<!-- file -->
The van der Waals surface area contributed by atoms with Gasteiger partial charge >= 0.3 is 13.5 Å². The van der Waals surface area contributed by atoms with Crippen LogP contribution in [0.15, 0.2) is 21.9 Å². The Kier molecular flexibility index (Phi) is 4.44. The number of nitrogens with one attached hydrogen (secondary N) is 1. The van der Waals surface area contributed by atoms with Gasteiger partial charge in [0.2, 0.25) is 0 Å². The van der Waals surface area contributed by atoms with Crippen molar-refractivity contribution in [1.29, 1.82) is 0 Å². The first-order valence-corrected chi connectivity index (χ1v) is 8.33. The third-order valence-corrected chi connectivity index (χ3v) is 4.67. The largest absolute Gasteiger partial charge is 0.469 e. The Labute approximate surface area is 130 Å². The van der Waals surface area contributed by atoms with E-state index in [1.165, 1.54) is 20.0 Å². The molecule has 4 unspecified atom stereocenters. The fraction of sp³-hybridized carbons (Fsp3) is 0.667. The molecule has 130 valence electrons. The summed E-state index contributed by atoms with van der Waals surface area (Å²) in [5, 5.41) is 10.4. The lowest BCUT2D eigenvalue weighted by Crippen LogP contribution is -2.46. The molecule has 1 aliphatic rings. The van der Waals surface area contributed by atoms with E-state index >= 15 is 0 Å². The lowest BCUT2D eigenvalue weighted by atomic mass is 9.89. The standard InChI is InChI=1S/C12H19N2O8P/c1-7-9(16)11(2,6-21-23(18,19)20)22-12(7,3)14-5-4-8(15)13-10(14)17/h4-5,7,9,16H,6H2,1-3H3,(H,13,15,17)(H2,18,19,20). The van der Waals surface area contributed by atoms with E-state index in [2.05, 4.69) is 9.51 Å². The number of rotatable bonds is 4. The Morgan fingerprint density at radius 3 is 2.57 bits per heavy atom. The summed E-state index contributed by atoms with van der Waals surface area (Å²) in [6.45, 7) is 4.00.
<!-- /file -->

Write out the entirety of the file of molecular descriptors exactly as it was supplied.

The van der Waals surface area contributed by atoms with Gasteiger partial charge >= 0.3 is 13.5 Å². The van der Waals surface area contributed by atoms with Crippen LogP contribution in [0.15, 0.2) is 21.9 Å². The Kier molecular flexibility index (Phi) is 4.44. The number of nitrogens with one attached hydrogen (secondary N) is 1. The van der Waals surface area contributed by atoms with Gasteiger partial charge in [0.2, 0.25) is 0 Å². The van der Waals surface area contributed by atoms with Crippen molar-refractivity contribution in [1.29, 1.82) is 0 Å². The first-order valence-corrected chi connectivity index (χ1v) is 8.33. The third-order valence-corrected chi connectivity index (χ3v) is 4.67. The largest absolute Gasteiger partial charge is 0.469 e. The Labute approximate surface area is 130 Å². The van der Waals surface area contributed by atoms with E-state index in [1.165, 1.54) is 20.0 Å². The molecule has 4 unspecified atom stereocenters. The fraction of sp³-hybridized carbons (Fsp3) is 0.667. The molecule has 130 valence electrons. The summed E-state index contributed by atoms with van der Waals surface area (Å²) in [5, 5.41) is 10.4. The lowest BCUT2D eigenvalue weighted by Crippen LogP contribution is -2.46. The molecule has 1 aliphatic rings. The van der Waals surface area contributed by atoms with E-state index >= 15 is 0 Å². The lowest BCUT2D eigenvalue weighted by atomic mass is 9.89. The standard InChI is InChI=1S/C12H19N2O8P/c1-7-9(16)11(2,6-21-23(18,19)20)22-12(7,3)14-5-4-8(15)13-10(14)17/h4-5,7,9,16H,6H2,1-3H3,(H,13,15,17)(H2,18,19,20). The van der Waals surface area contributed by atoms with E-state index in [2.05, 4.69) is 9.51 Å². The number of rotatable bonds is 4. The Morgan fingerprint density at radius 3 is 2.57 bits per heavy atom. The summed E-state index contributed by atoms with van der Waals surface area (Å²) in [6.45, 7) is 4.00.